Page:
13 Dec 2021

13 Dec 2021

Review status: this preprint is currently under review for the journal ACP.

Siberian Arctic black carbon: gas flaring and wildfire impact

Olga B. Popovicheva1, Nikolaos Evangeliou2, Vasilii O. Kobelev3, Marina A. Chichaeva4, Konstantinos Eleftheriadis5, Asta Gregorič6,7, and Nikolay S. Kasimov4 Olga B. Popovicheva et al.
  • 1SINP, Lomonosov Moscow State University, 119991 Moscow, Russia
  • 2NILU - Norwegian Institute for Air Research, 2007 Kjeller, Norway
  • 3Moscow Department of Russian Geographical Society, Moscow, Russia
  • 4Geographical Department, Lomonosov Moscow State University, 119991 Moscow, Russia
  • 5ERL, Institute of Nuclear and Radiological Science & Technology, Energy & Safety, N.C.S.R. Demokritos, 15341 Attiki, Greece
  • 6Aerosol d.o.o., SI-1000, Ljubljana, Slovenia
  • 7Center for Atmospheric Research, University of Nova Gorica, SI-5270, Ajdovščina, Slovenia

Abstract. As explained in the latest Arctic Monitoring and Assessment Programme (AMAP) report released in early 2021, the Arctic has warmed three times more quickly than the planet as a whole, and faster than previously thought. The Siberian Arctic is of great interest largely because observations are sparse or largely lacking. A research aerosol station has been developed on the Bely Island, Kara Sea, in Western Siberia. Measurements of equivalent black carbon (EBC) concentrations were carried out at the “Island Bely” station continuously from August 2019 to November 2020. The source origin of the measured EBC, and the main contributing sources were assessed using atmospheric transport modelling coupled with the most updated emission inventories for anthropogenic and biomass burning sources of BC.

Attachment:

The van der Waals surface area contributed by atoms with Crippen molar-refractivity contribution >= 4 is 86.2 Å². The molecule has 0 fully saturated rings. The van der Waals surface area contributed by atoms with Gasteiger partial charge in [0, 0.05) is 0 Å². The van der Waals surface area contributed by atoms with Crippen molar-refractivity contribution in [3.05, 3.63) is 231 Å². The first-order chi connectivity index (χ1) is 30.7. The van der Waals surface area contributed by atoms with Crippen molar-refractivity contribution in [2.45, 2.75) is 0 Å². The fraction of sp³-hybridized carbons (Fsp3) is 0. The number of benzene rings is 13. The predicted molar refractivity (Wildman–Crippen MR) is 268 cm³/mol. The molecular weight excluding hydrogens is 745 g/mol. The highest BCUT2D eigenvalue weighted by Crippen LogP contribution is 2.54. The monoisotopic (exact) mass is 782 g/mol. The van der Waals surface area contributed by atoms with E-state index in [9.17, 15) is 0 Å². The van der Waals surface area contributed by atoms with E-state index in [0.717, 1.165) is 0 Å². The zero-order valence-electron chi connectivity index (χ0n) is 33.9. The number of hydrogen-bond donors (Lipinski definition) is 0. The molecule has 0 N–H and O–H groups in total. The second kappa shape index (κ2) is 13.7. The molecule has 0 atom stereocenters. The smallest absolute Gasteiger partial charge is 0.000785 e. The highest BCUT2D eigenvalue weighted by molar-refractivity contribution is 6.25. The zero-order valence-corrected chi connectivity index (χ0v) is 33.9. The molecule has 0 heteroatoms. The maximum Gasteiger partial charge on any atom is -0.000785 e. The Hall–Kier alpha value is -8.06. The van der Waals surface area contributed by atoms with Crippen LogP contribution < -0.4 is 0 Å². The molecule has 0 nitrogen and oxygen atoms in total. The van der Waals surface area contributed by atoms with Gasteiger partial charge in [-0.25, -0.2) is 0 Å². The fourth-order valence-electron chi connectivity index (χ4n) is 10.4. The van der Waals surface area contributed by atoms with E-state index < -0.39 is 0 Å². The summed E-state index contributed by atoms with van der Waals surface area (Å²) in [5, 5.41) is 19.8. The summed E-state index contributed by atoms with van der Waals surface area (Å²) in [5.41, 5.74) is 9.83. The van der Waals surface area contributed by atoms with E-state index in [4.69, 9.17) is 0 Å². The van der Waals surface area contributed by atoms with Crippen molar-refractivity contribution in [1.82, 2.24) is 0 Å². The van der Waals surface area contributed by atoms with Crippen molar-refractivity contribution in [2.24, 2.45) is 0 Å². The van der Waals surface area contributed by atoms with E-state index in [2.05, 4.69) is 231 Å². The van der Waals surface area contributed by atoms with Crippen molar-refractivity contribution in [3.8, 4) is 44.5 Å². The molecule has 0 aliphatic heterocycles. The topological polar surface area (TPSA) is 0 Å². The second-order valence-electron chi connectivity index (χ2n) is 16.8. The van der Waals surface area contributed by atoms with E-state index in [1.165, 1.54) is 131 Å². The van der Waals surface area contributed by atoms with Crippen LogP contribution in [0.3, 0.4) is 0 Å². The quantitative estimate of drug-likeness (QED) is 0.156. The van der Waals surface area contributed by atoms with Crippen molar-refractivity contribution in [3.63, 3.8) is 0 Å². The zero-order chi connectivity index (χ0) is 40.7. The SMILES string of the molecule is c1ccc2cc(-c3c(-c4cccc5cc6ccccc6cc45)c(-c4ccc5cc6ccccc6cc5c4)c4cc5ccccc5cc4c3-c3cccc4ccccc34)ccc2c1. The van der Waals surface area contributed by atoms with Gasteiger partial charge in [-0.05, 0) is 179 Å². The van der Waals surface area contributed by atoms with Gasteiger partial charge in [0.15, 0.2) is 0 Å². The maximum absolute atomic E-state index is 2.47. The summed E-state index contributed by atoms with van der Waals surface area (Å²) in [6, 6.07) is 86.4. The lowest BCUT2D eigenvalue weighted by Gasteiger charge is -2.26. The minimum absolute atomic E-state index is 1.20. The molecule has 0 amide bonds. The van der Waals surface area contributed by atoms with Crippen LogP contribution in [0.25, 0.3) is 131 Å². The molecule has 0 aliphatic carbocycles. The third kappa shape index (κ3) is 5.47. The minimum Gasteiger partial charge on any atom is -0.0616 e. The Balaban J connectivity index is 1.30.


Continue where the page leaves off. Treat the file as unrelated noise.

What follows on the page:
The obtained BC climatology for BC during the period of measurements showed a seasonal variation comprising the highest concentrations between December and April (60 ± 92 ng/m3) and the lowest between June and September (18 ± 72 ng/m3), typical of the Arctic Haze seasonality reported elsewhere. When air masses arrived at the station through the biggest oil and gas extraction regions of Kazakhstan, Volga-Ural, Komi, Nenets and Western Siberia, BC contribution from gas flaring dominated over domestic, industrial, and traffic sectors, ranging from 47 to 68 %, with a maximum contribution in January. When air was transported from Europe during the cold season, emissions from transportation became important. Accordingly, shipping emissions increased due to the touristic cruise activities and the ice retreat in summertime. Biomass burning (BB) played the biggest role between April and October, contributing 81 % at maximum in June. Long-range transport of BB aerosols appear to induce large variability to the Absorption Ångström Exponent (AAE) with values ranging from 1.2 to 1.4. As regards to the continental contribution to surface BC at the “Island Bely” station, Russian emissions dominated during the whole year, while European and Asian emissions contributed up to 20 % in the cold period. Quantification of several pollution episodes showed an increasing trend in surface concentrations and frequency during the cold period as the station is directly in the Siberian gateway of the highest anthropogenic pollution to the Russian Arctic.

Olga B. Popovicheva et al.

Status: open (until 24 Jan 2022)

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Olga B. Popovicheva et al.

Olga B. Popovicheva et al.


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Short summary
Measurements of BC combined with atmospheric transport modelling reveal that gas flaring from oil and gas extraction facilities in Kazakhstan, Volga-Ural, Komi, Nenets and Western Siberia contributes the largest share of surface BC in the Russian Arctic dominating over domestic, industrial, and traffic sectors. Pollution episodes show an increasing trend in concentration levels and frequency, as the station is in the Siberian gateway of the highest anthropogenic pollution to the Russian Arctic.